Zoe believes that the camaraderie of the Market community has a really positive impact on the young people. “I think they feel very supported by the other traders and are made to feel welcome—people ask them how they are, encourage them, give them tips and advice, and celebrate their successes.”

Several of The Golden Company’s alumni have gone on to find long term, part-time employment with Borough traders, and this has provided them with a giant stepping stone into the world of work. Take the case of Lakshmi Greco, one of the previous intake of Bee Guardians, who is now working on the cheese counter at Whole Foods in South Kensington.

Honeycomb

A beautiful springbroad
“Lakshmi is really excited,” says Ilka Weissbrod, another of The Golden Company’s directors. “She worked at Borough Market with Philip Crouch of The Parma Ham and Mozzarella Stand. So without her being on the honey stall, she wouldn’t have had the opportunity to get to know Philip, to learn about cheese and then to go and do an interview with Whole Foods. That’s why Borough Market is such a beautiful springboard.”

Back in Hackney, the Bee Guardians are hard at work learning the craft of beekeeping. Abdi Risak is a 19-year-old from Stoke Newington, who was lucky enough to meet Olivier Severs, The Golden Company’s youth co-ordinator. “Olivier told me about the project and I decided to come along because it will help me to improve my CV and learn new experiences,” says Abdi. “They teach you about business enterprise, how to make, market and sell the products, and at the end you get an accreditation for enterprise.”

Abdi sounds like he knows where he’s going—which is where, exactly? “I would like to go to university and then become a biomedical scientist,” he insists. Though I have no idea what a biomedical scientist actually does, I wish him well in any case.

Saf Islamj, 18, knows exactly what attracted him to the Golden Entrepreneurship Programme. “It is enterprise based,” he says. “You use your creativity to come up with new product designs and ideas. You develop them, do market research, then evaluate and make changes. You learn how businesses work.” So does Saf see his future more in beekeeping or in product design? “I could see myself doing both. But, you know what?” he grins, “mainly product design, because that’s where the money is.”

Bee Guardians
Bee Guardians come from all walks of life, and have included young carers, referrals from the Hackney Youth Offending Team and those not in education, employment or training. The Golden Company offers these young people the chance to turn their lives around. This has certainly been the case for the mentors—young people who have been through the programme in previous years and are now passing on their knowledge to the latest intake.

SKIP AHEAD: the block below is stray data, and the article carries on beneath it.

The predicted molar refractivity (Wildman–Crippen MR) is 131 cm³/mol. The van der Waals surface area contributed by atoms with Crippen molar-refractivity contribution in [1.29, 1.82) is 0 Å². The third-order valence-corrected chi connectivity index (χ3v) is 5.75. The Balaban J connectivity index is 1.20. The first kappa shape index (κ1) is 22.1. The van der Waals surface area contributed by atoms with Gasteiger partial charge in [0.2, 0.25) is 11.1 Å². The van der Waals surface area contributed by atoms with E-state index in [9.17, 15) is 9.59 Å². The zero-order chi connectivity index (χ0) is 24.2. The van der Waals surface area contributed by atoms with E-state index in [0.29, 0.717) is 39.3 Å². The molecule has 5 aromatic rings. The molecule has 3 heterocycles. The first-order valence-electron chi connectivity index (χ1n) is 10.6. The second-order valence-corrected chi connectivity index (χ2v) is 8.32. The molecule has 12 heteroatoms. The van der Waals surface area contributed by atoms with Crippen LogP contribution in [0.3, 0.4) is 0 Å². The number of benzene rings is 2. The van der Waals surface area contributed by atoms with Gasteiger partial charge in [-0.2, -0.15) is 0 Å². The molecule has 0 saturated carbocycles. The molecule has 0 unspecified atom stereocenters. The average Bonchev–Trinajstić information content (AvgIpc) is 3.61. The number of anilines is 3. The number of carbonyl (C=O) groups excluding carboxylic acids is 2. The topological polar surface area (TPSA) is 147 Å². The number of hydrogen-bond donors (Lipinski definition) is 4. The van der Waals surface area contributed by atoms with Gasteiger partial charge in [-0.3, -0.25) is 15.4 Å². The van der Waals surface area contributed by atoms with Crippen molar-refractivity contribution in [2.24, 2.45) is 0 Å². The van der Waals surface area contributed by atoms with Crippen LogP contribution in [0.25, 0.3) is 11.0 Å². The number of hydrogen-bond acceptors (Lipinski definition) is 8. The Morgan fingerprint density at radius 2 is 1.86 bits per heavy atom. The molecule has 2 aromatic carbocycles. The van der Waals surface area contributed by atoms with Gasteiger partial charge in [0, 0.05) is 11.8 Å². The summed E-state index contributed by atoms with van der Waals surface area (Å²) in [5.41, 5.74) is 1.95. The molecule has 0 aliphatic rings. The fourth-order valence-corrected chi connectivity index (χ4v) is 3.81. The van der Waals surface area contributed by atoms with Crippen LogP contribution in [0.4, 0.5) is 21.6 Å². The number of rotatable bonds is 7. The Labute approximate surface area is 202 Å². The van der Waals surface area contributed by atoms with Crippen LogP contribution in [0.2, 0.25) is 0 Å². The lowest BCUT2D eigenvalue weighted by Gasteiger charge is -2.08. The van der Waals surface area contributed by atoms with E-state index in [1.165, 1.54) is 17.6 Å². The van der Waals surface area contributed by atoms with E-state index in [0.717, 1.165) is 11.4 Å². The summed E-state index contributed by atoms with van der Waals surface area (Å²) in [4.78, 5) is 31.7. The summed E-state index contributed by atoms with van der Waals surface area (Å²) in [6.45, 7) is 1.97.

Devente, who actually turns 18 today, joined The Golden Company when he was 15. “I was one of the first six,” he reveals. “I had nothing to do at the time and was one of those lazy kids, to tell you the truth. The lady who runs the gardens told me there was a project coming up that I could get involved with if I was bored all the time. A few days later I met Zoe and Aisha, had an interview and it took off from there.”  

Someone else who has come a long way since joining The Golden Company is 19-year-old Janaki Greco from Hoxton. “I dropped out of school when I was about 15 or 16 and got referred to a youth support worker in Hackney,” she says. “They were finding loads of activities for me to do, which all seemed—not to sound rude—but a bit dumbed down. And then I saw this, which was just everything rolled into one: cosmetic design, beekeeping, enterprise, all that kind of thing.”

Thanks to The Golden Company, Janaki discovered the joys of working outdoors with nature and has since won a place on the Royal Parks Apprenticeship Programme. “I thought, why not do an apprenticeship in gardening? And what better place than Regent’s Park, near where I grew up? I started working there in August.”

Golden Company apprentices

Time and knowledge
Janaki is delighted to be giving her time and knowledge back as a mentor. “I still want to be part of The Golden Company, because I really support everything they are—the way they help young people. They really helped me.”

We are interrupted by the strains of “Happy Birthday”. The Golden Company are in full voice and Janaki suggests we go and join them. My saunter becomes a sprint when I discover there may be cake involved. Devente is not the only person here celebrating an 18th birthday. One of the Bee Guardians is also beaming from ear to ear. And a double celebration must equal two cakes.

I take a moment to stand back and take in the scene. The Golden Company helps young people to develop business enterprise and a host of other important life skills. But there’s something else. The Golden Company produces a commodity even more precious than honey—friendship. And you won’t find much of that in Lord Sugar’s Apprentice boardroom.